Monday, December 30, 2019

What's On The Workbench?

I originally found this little guy stuffed under a workbench in my Sweet Little Wife's garage when I first moved in. The garage had been a "Man Cave" type place, with carpet and old couches, a little fridge for beer, big TV set, etc., etc, etc. Her first husband would hang out with his buddies after work and sometimes they'd get the guitars out and jam.

This is what he used, a Valco "Supro":


A very simple little "5 Watt" class amp with a single 6V6GT output tube, which is kinda the "little brother" to the ever popular 6L6GC. I showed it to her, and she almost cried, remembering the jam sessions, so I carefully put it away so I could see what it needed to sing again.

Fast forward about 10 years, and I decided to dig it out (she didn't remember me saving it) and give it a good going over. Over the years I collected all the information and schematics I could find for these small Valco amps, so I'm fortunate to have a schematic that matches the chassis 100%.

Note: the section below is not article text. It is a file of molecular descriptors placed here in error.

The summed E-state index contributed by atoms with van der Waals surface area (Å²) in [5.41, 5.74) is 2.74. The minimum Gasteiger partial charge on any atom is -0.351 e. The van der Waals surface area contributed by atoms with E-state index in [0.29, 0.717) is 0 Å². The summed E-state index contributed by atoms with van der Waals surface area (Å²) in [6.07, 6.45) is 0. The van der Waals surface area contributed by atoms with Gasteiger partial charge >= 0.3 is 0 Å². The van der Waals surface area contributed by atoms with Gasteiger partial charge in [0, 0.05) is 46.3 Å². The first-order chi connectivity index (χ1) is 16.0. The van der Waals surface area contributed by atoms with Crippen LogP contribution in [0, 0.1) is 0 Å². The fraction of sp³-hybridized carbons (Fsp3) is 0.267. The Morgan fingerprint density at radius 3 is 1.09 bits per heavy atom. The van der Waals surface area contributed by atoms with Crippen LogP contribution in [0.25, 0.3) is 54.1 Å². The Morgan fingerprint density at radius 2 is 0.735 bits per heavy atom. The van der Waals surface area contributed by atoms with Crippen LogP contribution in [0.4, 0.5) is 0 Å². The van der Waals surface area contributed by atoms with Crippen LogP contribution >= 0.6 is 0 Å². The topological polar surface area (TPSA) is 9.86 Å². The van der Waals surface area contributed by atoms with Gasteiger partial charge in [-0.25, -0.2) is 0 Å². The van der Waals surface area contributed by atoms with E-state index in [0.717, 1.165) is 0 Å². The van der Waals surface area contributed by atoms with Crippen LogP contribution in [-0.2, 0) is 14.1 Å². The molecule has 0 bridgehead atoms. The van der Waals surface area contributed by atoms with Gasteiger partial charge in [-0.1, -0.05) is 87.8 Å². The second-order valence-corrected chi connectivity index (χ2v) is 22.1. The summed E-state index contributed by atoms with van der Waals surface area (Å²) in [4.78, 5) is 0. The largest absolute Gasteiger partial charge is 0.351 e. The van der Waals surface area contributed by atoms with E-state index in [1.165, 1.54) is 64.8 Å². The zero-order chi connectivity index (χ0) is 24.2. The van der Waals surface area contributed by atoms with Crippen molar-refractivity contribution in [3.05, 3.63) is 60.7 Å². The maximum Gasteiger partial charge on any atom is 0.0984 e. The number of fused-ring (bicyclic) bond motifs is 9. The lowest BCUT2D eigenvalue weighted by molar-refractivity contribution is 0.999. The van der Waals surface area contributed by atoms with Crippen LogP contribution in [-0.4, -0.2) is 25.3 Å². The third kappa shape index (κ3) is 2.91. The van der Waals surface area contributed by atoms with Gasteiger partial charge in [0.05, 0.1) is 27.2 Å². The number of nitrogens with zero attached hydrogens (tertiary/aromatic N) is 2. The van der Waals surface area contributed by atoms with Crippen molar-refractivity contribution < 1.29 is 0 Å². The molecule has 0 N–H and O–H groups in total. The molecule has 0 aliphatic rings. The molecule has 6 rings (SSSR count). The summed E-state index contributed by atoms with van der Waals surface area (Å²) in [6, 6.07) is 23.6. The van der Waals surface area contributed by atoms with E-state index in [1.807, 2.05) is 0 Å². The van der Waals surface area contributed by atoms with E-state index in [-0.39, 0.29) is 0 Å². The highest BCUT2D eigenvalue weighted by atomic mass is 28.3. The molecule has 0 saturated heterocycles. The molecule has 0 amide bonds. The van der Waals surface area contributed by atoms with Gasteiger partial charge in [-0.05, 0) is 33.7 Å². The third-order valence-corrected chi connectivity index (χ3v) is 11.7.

I flipped it around and pulled the chassis out:



And set it up on the bench:



Yeah, pretty crusty! I got out my EICO tube tester, and checked the three tubes. The rectifier tube appeared OK, but the 6V6 output tube had "shorts", as did the 6SL7GT dual triode input/driver tube.

And it's a "gimme" that the electrolytic capacitors are leaky, as are all the notorious molded paper capacitors, which are all those pink cylinders:



And to add a fourth 1/4" jack input, they removed the fuse holder, stuck in another jack, and scabbed a 4 Amp breaker in there:



Yeah, it's a mess:


Le Sigh.....

So I sent an order off a week or so ago to "Antique Electronic Supply", one of my go-to places for tube parts. Great service, fair prices, and wide variety of parts catering to old tube amps as well as "Luthier" supplies for old guitars, and things like correct replacement Fender knobs. Got three new tubes, some capacitors and odd resistors, fuseholders (I have fuses), and a new leather carrying handle and hardware for this little guy, as the original leather handle had disintegrated long before I first met him.